Architectural Innovation

    Reputation: 13
Re: height maps
« Reply #9 on: February 21, 2012, 04:05:44 pm »
February 21, 2012, 04:05:44 pm
Amen, Brother Gaieus! Preach on!!

 :-D


...and painting on...

I promise once this is achieved, I will not post any annoying feature requests again.

Littlemeister

    Reputation: 2
Re: height maps
« Reply #10 on: February 22, 2012, 03:06:43 pm »
February 22, 2012, 03:06:43 pm
If you read on ARchitecture and the steps of going from an idea to living in it, then one of the first steps is to Know your terrain where your gonna build. The terrain is almost everytime a very important factor to consider. Some architecture is on mountens, some on rocky ground, some between sea and ground, some in the sea, under the sea, in the mountens, under the mountens, on hills, on rivers, under rivers... And so on. Very important, and should be easy, fast and powerful tool to use.

Re: height maps
« Reply #11 on: February 22, 2012, 03:10:36 pm »
February 22, 2012, 03:10:36 pm
(ADMIN: Moved modelhead's suggestion to the Wish List section)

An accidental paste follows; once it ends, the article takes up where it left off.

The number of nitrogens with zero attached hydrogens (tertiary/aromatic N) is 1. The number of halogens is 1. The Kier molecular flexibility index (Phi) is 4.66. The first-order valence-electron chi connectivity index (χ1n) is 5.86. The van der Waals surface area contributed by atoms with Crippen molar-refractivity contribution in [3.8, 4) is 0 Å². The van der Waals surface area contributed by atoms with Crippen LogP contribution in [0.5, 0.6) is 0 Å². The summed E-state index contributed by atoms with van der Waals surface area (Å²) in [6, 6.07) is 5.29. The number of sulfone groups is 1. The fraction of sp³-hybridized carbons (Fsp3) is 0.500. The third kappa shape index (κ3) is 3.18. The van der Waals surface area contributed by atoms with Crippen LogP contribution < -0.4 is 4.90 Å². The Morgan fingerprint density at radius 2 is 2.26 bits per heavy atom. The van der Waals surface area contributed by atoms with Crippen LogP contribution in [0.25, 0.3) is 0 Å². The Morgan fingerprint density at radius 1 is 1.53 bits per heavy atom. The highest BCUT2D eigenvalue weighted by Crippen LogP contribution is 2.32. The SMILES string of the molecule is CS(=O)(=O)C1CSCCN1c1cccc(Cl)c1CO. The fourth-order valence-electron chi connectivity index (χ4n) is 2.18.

Re: height maps
« Reply #12 on: February 22, 2012, 11:42:01 pm »
February 22, 2012, 11:42:01 pm
I'm using dem files and microdem,

What's your source for DEM's?  Thanks.

BMcIsaac

Re: height maps
« Reply #13 on: February 23, 2012, 12:27:30 am »
February 23, 2012, 12:27:30 am
I learned how to do it with GE. You can get DEM data from GE if you have the GE plug-in that I have circled in the image. Then you use microdem to convert it to a height map.
I would like more detail I think although I haven't quite got the hang of the decemating settings in microdem...it is very powerful it seems in the right hands. I think I could improve what I have with more experiment.
But still it is a good question cause I would like to get local DEMs but haven't had a moment to start looking around....I imagine my architects could provide the point clouds or dems and even the local municipal office may have them.

amores

    Reputation: 1
Re: height maps
« Reply #14 on: February 23, 2012, 12:54:36 am »
February 23, 2012, 12:54:36 am
Tutorial to extract heightmaps from Google Earth in GEM

1/ Install MicroDem program on your PC.
 
2/ Open Google Earth program and double click the Google Earth plugin file SRTM41.kmz http://www.google.pt/url?sa=t&rct=j&q=srtm4.1&source=web&cd=1&sqi=2&ved=0CCoQFjAA&url=http%3A%2F%2Fwww.ambiotek.com%2Ftopoview&ei=DYFFT4aGGJOz0QWQr_SWBA&usg=AFQjCNGEHpKF8UOLlI6d7hhLDHhN9OEodQ (A new line “SRTM4.1” appear in the left menu of Google Earth). Double clic on it: You see the earth divided into sectors with numbers.